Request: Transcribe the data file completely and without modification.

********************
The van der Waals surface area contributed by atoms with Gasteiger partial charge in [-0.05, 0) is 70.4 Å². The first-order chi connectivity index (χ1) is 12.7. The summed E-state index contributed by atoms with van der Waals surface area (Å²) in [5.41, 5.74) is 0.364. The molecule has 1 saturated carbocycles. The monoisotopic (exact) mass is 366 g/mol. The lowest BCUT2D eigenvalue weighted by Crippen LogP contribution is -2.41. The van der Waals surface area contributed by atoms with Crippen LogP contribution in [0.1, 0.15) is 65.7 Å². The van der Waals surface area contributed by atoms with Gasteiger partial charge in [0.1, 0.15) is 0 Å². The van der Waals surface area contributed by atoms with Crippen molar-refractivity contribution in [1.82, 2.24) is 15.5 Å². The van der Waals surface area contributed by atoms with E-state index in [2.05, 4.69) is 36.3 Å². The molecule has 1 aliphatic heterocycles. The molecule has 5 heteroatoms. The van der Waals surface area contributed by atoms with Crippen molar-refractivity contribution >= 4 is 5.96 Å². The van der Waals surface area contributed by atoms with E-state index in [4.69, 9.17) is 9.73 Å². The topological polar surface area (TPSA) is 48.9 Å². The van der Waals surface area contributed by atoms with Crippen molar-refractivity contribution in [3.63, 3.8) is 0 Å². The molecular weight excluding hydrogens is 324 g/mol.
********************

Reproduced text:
The van der Waals surface area contributed by atoms with Gasteiger partial charge in [-0.05, 0) is 70.4 Å². The first-order chi connectivity index (χ1) is 12.7. The summed E-state index contributed by atoms with van der Waals surface area (Å²) in [5.41, 5.74) is 0.364. The molecule has 1 saturated carbocycles. The monoisotopic (exact) mass is 366 g/mol. The lowest BCUT2D eigenvalue weighted by Crippen LogP contribution is -2.41. The van der Waals surface area contributed by atoms with Crippen LogP contribution in [0.1, 0.15) is 65.7 Å². The van der Waals surface area contributed by atoms with Gasteiger partial charge in [0.1, 0.15) is 0 Å². The van der Waals surface area contributed by atoms with Crippen molar-refractivity contribution in [1.82, 2.24) is 15.5 Å². The van der Waals surface area contributed by atoms with E-state index in [2.05, 4.69) is 36.3 Å². The molecule has 1 aliphatic heterocycles. The molecule has 5 heteroatoms. The van der Waals surface area contributed by atoms with Crippen molar-refractivity contribution >= 4 is 5.96 Å². The van der Waals surface area contributed by atoms with E-state index in [4.69, 9.17) is 9.73 Å². The topological polar surface area (TPSA) is 48.9 Å². The van der Waals surface area contributed by atoms with Crippen molar-refractivity contribution in [3.63, 3.8) is 0 Å². The molecular weight excluding hydrogens is 324 g/mol.